Now the Skeptic’s idea is to claim that SKP-0 holds simply because I, her opponent, am unable to rule out the possibility described in it; that is, because I cannot conceive reasons against the possibility that I am the subject of a sks.Footnote 38 However, this move will fail as well. The root of all the forthcoming difficulties for the Skeptic is easy to identify: the claim supposed to justify SKP-0 is itself modal.

To begin with, note that here the Skeptic is supposed to rely on what can be called a Default Principle of Modal Justification roughly stated as:

Suppose that I accept this principle.Footnote 40 Yet, since it is a conditional, it is effective only if its antecedent is shown to hold. The antecedent of interest here is:

As is clear, (~p 1SKP-0) and DPMJ together entail p=SKP-0, by modus ponens. Then, the next challenge I raise for the Skeptic is to justify (~p 1SKP-0). But, must she accept it? Yes, she must. The challenge brings in the idea of modal error one more time: although it may appear that reasons to rule out the possibility described by SKP-0 are not conceivable, maybe it is, after all, possible to conceive reasons to rule out this possibility. The relation between these claims is hard to fathom, since the propositions involved are on all accounts bizarre. Moreover, this need for justification arises since, as we recall, there are many cases when what appeared as not being possible to rule out turned out to be possible to rule out, and vice versa; we cannot tell whether we are in one of these situations right now. Hence, the burden of proof is on the Skeptic, indeed, to specify what entitles her to make the stronger claim (“it is not possible …”), rather than the corresponding weaker claim, that “it appears that reasons to rule out SKP-0 are not conceivable.” Although this latter claim is unproblematic, the Skeptic cannot substitute it as an antecedent in the DPMJ.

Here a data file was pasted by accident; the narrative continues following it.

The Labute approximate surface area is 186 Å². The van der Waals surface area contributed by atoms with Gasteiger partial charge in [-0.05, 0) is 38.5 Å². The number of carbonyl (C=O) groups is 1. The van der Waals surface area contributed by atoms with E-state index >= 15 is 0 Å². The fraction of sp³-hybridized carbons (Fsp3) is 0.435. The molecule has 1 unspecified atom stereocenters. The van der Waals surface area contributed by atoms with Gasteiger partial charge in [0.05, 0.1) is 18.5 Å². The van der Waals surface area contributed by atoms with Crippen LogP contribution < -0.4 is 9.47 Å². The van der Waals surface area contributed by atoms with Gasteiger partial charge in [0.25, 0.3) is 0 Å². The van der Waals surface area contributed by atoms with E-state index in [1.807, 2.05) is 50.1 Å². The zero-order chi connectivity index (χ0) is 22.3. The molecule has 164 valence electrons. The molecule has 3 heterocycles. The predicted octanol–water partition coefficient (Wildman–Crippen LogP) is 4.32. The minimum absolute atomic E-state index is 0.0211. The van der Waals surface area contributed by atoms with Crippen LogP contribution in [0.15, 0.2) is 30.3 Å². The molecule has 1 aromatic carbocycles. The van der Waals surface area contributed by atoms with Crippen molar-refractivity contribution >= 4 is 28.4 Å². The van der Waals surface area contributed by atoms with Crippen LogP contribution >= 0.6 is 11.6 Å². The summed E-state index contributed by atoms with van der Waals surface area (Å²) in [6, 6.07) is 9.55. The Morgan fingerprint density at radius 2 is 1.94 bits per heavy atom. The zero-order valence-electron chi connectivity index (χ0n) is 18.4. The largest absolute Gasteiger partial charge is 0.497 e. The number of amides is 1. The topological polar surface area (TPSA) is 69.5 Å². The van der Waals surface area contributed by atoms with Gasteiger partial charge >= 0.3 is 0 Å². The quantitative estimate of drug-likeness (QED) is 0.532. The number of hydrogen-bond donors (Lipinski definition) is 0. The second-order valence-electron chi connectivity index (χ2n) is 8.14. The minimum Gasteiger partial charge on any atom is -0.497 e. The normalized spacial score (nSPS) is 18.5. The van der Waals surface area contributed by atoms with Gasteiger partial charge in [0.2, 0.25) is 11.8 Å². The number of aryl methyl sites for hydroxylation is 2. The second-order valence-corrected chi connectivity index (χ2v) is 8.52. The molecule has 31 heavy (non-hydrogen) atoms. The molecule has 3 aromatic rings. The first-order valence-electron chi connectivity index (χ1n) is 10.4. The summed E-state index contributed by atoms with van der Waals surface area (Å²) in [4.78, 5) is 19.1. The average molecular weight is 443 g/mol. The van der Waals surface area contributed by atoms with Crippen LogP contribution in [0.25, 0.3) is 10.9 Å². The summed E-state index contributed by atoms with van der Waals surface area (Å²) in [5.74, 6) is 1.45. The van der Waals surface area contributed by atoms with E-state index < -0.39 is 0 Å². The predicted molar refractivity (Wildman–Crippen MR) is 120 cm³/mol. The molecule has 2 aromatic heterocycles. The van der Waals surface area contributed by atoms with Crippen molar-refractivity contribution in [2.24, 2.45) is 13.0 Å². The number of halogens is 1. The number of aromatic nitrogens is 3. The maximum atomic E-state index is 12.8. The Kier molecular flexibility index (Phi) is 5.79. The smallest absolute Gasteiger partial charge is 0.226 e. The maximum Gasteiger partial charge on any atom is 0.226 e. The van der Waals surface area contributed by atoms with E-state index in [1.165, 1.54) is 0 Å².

Now the Skeptic realizes that she may still have a way out. She may point out that she is not under the obligation to show, concretely, that what does not appear possible to do is indeed not possible to do. Instead, all she needs to establish is a weaker modal claim, namely that

If such reasons are conceivable, then, as always in logic, we can say that what was needed to be shown is in fact shownFootnote 42; namely, that reasons to rule out SKP-0 are not conceivable.

The Skeptic realizes very well that she could help herself with (p 2~p 1SKP-0), but she also understands right away that she is not in that position yet because she still has to offer a justification for the bizarre modal claim above i.e., (p 2~p 1SKP-0). Why is it possible to show that? Why is that a genuine possibility?

Now, in line with the Default strategy, the Skeptic will say that such a claim is justified because, again, it is not possible to conceive reasons to rule out the possibility described in it, i.e., in proposition (p 2~p 1SKP-0). But this very claim (that it is not possible to conceive …) is a bizarre modal claim serving as the antecedent for a new application of the DPMJ principle. To say that it is not possible for someone to conceive reasons to rule out (p 2~p 1SKP-0) is to say that, as far as that subject is concerned:

We notice that the indices increase, and this shows where we are heading. The (Carrollian) iterative infinite ascent we already encountered is gradually building up once again. The Skeptic realizes that she is not automatically entitled to claim that (~p 3p 2~p 1SKP-0), but, at most, the weaker (and useless) version of this proposition—that it only appears that reasons to rule out (p 2~p 1SKP-0) are not conceivable. In order to be in the position to hold (~p 3p 2~p 1SKP-0), she needs further justification, and so on. SKP-0 and, thus, SK-1 are, just as in the case of the first strategy, getting farther and farther away from the Skeptic—and from us, her opponents.

More explicitly, in order to present SK-1 to us, the Skeptic has to “climb down” the stairs of the infinitely high justificatory “tower” below. (Recall that this is to be read upward from 1 to 4, and then downward from SK-1 to SKC; also, recall the DPMJ principle: “If reasons to rule out p are not conceivable, then p.”):

To close the discussion of this second strategy: argument SK is devastating, indeed—if the Skeptic presents it to us. But she cannot do this. The conclusion drawn at the end of the examination of the first strategy holds here as well. Since the SK argument’s presupposition SKP-0 turns out to be infinitely far away from the Skeptic, the argument is actually not available to her. Thus, despite strong appearances to the contrary, we, her opponents, do not get to confront it.